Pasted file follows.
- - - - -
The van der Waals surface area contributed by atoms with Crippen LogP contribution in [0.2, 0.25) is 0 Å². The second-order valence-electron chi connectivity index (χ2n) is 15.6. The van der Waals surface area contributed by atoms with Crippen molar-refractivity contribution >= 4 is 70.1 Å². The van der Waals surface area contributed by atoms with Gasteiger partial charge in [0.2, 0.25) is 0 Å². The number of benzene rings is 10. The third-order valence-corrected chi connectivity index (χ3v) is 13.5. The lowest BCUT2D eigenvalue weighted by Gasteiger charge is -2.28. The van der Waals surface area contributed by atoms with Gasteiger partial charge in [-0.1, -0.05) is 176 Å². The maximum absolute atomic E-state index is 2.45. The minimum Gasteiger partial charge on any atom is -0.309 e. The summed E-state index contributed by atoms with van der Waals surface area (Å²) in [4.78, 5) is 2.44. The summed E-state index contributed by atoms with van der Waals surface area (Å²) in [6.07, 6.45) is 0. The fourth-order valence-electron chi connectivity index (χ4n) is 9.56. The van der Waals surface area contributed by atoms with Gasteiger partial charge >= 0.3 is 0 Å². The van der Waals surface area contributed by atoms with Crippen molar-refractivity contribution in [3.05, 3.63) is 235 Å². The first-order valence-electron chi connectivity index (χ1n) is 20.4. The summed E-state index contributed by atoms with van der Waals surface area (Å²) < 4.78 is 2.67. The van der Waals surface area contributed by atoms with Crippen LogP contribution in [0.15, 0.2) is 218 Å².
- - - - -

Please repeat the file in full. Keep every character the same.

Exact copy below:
The van der Waals surface area contributed by atoms with Crippen LogP contribution in [0.2, 0.25) is 0 Å². The second-order valence-electron chi connectivity index (χ2n) is 15.6. The van der Waals surface area contributed by atoms with Crippen molar-refractivity contribution >= 4 is 70.1 Å². The van der Waals surface area contributed by atoms with Gasteiger partial charge in [0.2, 0.25) is 0 Å². The number of benzene rings is 10. The third-order valence-corrected chi connectivity index (χ3v) is 13.5. The lowest BCUT2D eigenvalue weighted by Gasteiger charge is -2.28. The van der Waals surface area contributed by atoms with Gasteiger partial charge in [-0.1, -0.05) is 176 Å². The maximum absolute atomic E-state index is 2.45. The minimum Gasteiger partial charge on any atom is -0.309 e. The summed E-state index contributed by atoms with van der Waals surface area (Å²) in [4.78, 5) is 2.44. The summed E-state index contributed by atoms with van der Waals surface area (Å²) in [6.07, 6.45) is 0. The fourth-order valence-electron chi connectivity index (χ4n) is 9.56. The van der Waals surface area contributed by atoms with Gasteiger partial charge >= 0.3 is 0 Å². The van der Waals surface area contributed by atoms with Crippen molar-refractivity contribution in [3.05, 3.63) is 235 Å². The first-order valence-electron chi connectivity index (χ1n) is 20.4. The summed E-state index contributed by atoms with van der Waals surface area (Å²) < 4.78 is 2.67. The van der Waals surface area contributed by atoms with Crippen LogP contribution in [0.15, 0.2) is 218 Å².